If you were to take a poll in Cordele, it is almost a certainty that Mallon Faircloth would be chosen as the best football player to ever come out of Crisp County.
He was a two-time all-state selection for the Cougars, earning the recognition in 1958 and again in 1959 when he was voted the state Class 2A Back of the Year. He led Crisp County to an 18-4-1 record during his final two seasons.
Following his high school career, Faircloth signed a scholarship with Tennessee, where he played quarterback and tailback. In fact, he was the last single-wing tailback for the Vols. He was an all-conference selection in 1961 and 1963.
During his three-year varsity career, Tennessee compiled a 15-15 overall record, going 6-4, 4-6 and 5-5 while he threw for 1,230 yards and 13 touchdowns and rushed for 1,503 and scored 10 more TDs. He was the Volunteers’ punter (he averaged 43.1 yards per punt as a senior), punt returner and kickoff returner and had five interceptions as a defensive back in 1962.
Faircloth signed to play in the NFL with the Dallas Cowboys but lasted just two weeks. Following his release from Dallas, he had opportunities with the San Francisco 49ers and Minnesota Vikings but turned those down to return to Tennessee to finish his undergraduate degree and to attend law school.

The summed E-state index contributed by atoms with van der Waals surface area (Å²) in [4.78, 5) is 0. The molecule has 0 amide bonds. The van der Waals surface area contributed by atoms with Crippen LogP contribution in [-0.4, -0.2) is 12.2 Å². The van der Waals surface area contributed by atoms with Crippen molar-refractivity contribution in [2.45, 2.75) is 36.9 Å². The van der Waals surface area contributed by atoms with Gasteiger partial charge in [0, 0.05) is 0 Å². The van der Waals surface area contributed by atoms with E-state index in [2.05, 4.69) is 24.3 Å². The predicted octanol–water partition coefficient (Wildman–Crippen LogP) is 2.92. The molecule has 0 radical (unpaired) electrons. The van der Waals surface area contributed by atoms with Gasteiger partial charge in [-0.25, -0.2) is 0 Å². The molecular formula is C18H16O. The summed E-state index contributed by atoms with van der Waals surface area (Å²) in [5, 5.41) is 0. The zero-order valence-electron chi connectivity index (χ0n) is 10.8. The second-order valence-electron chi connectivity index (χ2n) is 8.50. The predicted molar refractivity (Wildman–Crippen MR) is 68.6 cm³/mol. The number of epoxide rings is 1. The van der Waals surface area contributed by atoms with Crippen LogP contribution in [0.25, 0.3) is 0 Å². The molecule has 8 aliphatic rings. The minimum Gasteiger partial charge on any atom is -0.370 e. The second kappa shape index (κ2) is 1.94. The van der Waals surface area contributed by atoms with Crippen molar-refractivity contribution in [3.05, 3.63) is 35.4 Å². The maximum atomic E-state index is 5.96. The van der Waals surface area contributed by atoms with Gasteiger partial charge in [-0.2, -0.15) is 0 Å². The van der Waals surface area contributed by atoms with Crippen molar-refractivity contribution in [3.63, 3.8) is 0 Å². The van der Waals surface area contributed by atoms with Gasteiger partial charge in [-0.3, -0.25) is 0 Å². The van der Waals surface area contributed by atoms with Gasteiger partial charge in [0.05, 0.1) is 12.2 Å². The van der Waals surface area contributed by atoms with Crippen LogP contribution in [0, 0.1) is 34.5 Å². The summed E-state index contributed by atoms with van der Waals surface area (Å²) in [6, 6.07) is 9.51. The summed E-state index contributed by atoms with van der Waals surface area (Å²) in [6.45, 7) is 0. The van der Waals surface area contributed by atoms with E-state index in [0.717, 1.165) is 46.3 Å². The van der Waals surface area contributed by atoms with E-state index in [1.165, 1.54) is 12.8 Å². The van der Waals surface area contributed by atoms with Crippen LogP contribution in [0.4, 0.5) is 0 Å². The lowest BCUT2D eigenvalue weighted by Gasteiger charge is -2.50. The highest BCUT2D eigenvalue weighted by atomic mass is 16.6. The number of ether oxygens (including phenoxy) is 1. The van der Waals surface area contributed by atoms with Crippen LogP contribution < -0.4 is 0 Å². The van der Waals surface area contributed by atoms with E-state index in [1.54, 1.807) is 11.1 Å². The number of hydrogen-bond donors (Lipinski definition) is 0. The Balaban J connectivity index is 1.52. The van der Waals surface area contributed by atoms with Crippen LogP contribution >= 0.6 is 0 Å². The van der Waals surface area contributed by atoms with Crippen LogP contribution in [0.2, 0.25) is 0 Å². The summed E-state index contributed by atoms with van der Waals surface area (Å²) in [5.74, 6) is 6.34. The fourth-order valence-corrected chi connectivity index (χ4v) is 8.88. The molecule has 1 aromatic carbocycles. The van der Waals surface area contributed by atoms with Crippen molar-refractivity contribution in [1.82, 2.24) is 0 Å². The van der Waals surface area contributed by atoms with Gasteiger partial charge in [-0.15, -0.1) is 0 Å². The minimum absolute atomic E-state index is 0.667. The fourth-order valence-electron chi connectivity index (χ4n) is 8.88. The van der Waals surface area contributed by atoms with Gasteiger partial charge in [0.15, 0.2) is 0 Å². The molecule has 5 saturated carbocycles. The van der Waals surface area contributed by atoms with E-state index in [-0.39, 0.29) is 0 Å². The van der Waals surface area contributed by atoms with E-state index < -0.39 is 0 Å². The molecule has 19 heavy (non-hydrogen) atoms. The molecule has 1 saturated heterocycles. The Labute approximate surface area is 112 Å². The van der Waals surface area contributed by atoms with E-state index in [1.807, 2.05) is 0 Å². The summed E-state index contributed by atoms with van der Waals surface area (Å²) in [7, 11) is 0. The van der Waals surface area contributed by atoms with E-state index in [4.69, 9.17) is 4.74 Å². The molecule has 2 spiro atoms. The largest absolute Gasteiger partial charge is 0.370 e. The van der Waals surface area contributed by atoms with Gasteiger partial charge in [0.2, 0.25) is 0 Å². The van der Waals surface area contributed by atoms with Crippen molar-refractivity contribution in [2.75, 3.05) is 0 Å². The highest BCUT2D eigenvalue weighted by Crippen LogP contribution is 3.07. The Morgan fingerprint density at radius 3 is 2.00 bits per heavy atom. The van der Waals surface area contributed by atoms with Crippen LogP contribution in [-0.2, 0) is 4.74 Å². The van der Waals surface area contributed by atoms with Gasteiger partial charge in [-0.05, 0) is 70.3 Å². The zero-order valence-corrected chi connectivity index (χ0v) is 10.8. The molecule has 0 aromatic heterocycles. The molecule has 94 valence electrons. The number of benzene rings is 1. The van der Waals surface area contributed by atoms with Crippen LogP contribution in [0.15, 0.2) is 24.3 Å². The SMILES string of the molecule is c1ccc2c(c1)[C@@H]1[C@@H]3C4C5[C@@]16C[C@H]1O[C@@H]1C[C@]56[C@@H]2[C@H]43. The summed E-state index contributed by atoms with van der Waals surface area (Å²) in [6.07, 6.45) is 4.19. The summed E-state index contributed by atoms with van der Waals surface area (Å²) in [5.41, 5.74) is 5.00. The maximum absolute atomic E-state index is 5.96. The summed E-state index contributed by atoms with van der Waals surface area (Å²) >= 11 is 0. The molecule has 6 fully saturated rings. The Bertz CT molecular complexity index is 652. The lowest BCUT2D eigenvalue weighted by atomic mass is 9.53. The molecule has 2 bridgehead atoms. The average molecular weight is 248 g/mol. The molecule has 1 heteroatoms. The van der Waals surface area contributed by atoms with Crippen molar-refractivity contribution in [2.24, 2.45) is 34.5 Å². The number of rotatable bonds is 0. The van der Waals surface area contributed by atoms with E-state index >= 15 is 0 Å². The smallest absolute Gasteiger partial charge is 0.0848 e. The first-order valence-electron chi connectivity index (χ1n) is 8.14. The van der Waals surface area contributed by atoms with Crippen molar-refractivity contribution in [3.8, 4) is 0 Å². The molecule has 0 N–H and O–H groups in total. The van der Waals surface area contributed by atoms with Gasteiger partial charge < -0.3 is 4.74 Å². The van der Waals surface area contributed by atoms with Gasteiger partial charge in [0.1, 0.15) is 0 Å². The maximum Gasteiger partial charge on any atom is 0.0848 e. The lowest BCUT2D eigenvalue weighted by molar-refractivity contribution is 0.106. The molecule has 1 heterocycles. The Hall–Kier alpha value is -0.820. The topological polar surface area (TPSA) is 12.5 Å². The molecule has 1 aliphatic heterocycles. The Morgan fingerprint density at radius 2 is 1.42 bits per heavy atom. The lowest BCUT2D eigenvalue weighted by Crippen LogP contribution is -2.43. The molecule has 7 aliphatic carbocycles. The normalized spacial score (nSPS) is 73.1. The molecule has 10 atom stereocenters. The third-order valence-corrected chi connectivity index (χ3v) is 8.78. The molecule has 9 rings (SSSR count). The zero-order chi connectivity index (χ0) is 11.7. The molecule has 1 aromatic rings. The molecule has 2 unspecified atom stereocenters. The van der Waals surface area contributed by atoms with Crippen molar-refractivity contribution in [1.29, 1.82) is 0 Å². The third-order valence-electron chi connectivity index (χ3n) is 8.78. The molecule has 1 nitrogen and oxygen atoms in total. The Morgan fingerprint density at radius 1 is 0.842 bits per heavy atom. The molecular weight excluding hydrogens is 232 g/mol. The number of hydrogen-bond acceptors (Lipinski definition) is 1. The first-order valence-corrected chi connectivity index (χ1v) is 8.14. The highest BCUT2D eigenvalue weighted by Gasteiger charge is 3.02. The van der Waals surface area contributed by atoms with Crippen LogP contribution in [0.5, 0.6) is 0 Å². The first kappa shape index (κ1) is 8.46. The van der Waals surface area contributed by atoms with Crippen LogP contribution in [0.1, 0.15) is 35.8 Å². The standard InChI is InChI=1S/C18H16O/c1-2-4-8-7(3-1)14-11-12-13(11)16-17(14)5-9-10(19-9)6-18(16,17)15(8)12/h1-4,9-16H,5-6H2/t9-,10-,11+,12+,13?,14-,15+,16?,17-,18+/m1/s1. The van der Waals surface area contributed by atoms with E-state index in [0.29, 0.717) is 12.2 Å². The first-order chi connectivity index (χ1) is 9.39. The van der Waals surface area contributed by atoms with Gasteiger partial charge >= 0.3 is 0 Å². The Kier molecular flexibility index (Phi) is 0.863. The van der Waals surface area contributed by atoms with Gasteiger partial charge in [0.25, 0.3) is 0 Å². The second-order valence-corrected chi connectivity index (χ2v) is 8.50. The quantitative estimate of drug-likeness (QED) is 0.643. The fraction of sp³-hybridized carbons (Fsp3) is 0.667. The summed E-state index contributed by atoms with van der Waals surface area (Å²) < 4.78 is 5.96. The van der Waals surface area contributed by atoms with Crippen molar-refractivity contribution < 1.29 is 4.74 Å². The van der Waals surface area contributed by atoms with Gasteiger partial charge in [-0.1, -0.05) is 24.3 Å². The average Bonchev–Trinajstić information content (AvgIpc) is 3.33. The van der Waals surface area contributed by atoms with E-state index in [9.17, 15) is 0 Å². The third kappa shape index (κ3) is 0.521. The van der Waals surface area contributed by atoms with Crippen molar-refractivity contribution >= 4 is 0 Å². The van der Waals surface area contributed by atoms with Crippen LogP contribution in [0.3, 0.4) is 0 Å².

After graduating from law school, he embarked on a professional legal career that saw him work in private practice for 13 years in Cordele before being appointed a superior court judge by then Georgia governor George Busbee. Faircloth also presided over juvenile cases while serving on the superior court.
He spent 18-plus years as a superior court judge and never had opposition when he ran for re-election. He was named a U.S. magistrate judge in Columbus in 1999 and held that role until 2010 when he retired. During his federal appointment, he presided over the Fort Benning Military Base and took on everything the Army didn’t want to take to court martial.
Fort Benning also had as many civilian employees as military personnel, and he had that jurisdiction, as well. He was twice named the Army’s Patriotic Citizen of the Year.
Faircloth is an author, having penned one published and three non-published books. He is also a master woodworker and has done antique reproductions, and he is an art critic and an active Rotarian. While the Fairlcloth family was 10th generation baptists in Wilcox County, he is an Episcopalian at St. Nicholas in Harris County.
Faircloth has remained in Columbus since his retirement. He has stayed busy in rotary, continues to do his wood-working hobby and was involved in sporting clays, but he gave that up two to three years ago. He just completed a book of humor back in January.
When Tennessee meets Georgia between the hedges Saturday in Athens, Faircloth will be in attendance cheering on the Volunteers. Although the Bulldogs and Vols met for the first time in 1899, they have only played on 45 occasions with Tennessee holding a 22-21-2 edge in the series.
Twenty-four of those meetings have come since 1992 when the SEC split into East and West Divisions with division opponents playing annually. Faircloth never faced Georgia during his time on Rocky Top. The judge has season tickets to Tennessee home games and is there to see the Vols play on fall Saturdays.
Contact Bobby Pope at firstname.lastname@example.org